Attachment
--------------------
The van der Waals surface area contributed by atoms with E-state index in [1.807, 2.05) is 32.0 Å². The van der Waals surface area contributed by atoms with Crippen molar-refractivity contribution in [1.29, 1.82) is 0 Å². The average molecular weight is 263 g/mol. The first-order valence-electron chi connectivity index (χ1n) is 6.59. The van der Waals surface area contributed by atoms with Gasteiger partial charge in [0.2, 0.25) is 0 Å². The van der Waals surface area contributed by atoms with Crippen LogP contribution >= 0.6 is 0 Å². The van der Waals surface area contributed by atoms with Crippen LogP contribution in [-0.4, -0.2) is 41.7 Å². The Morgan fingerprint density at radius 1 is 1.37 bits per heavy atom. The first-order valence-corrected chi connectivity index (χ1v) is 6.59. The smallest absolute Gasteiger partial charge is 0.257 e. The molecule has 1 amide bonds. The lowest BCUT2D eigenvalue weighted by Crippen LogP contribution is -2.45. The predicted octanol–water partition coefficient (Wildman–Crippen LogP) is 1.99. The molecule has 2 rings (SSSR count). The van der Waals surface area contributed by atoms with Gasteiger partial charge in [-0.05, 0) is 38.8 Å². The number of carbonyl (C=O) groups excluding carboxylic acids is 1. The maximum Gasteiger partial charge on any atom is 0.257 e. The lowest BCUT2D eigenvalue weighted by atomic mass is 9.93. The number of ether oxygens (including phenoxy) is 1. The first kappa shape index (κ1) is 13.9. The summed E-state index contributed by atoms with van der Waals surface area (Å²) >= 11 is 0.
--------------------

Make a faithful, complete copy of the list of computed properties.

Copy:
The van der Waals surface area contributed by atoms with E-state index in [1.807, 2.05) is 32.0 Å². The van der Waals surface area contributed by atoms with Crippen molar-refractivity contribution in [1.29, 1.82) is 0 Å². The average molecular weight is 263 g/mol. The first-order valence-electron chi connectivity index (χ1n) is 6.59. The van der Waals surface area contributed by atoms with Gasteiger partial charge in [0.2, 0.25) is 0 Å². The van der Waals surface area contributed by atoms with Crippen LogP contribution >= 0.6 is 0 Å². The van der Waals surface area contributed by atoms with Crippen LogP contribution in [-0.4, -0.2) is 41.7 Å². The Morgan fingerprint density at radius 1 is 1.37 bits per heavy atom. The first-order valence-corrected chi connectivity index (χ1v) is 6.59. The smallest absolute Gasteiger partial charge is 0.257 e. The molecule has 1 amide bonds. The lowest BCUT2D eigenvalue weighted by Crippen LogP contribution is -2.45. The predicted octanol–water partition coefficient (Wildman–Crippen LogP) is 1.99. The molecule has 2 rings (SSSR count). The van der Waals surface area contributed by atoms with Gasteiger partial charge in [-0.05, 0) is 38.8 Å². The number of carbonyl (C=O) groups excluding carboxylic acids is 1. The maximum Gasteiger partial charge on any atom is 0.257 e. The lowest BCUT2D eigenvalue weighted by atomic mass is 9.93. The number of ether oxygens (including phenoxy) is 1. The first kappa shape index (κ1) is 13.9. The summed E-state index contributed by atoms with van der Waals surface area (Å²) >= 11 is 0.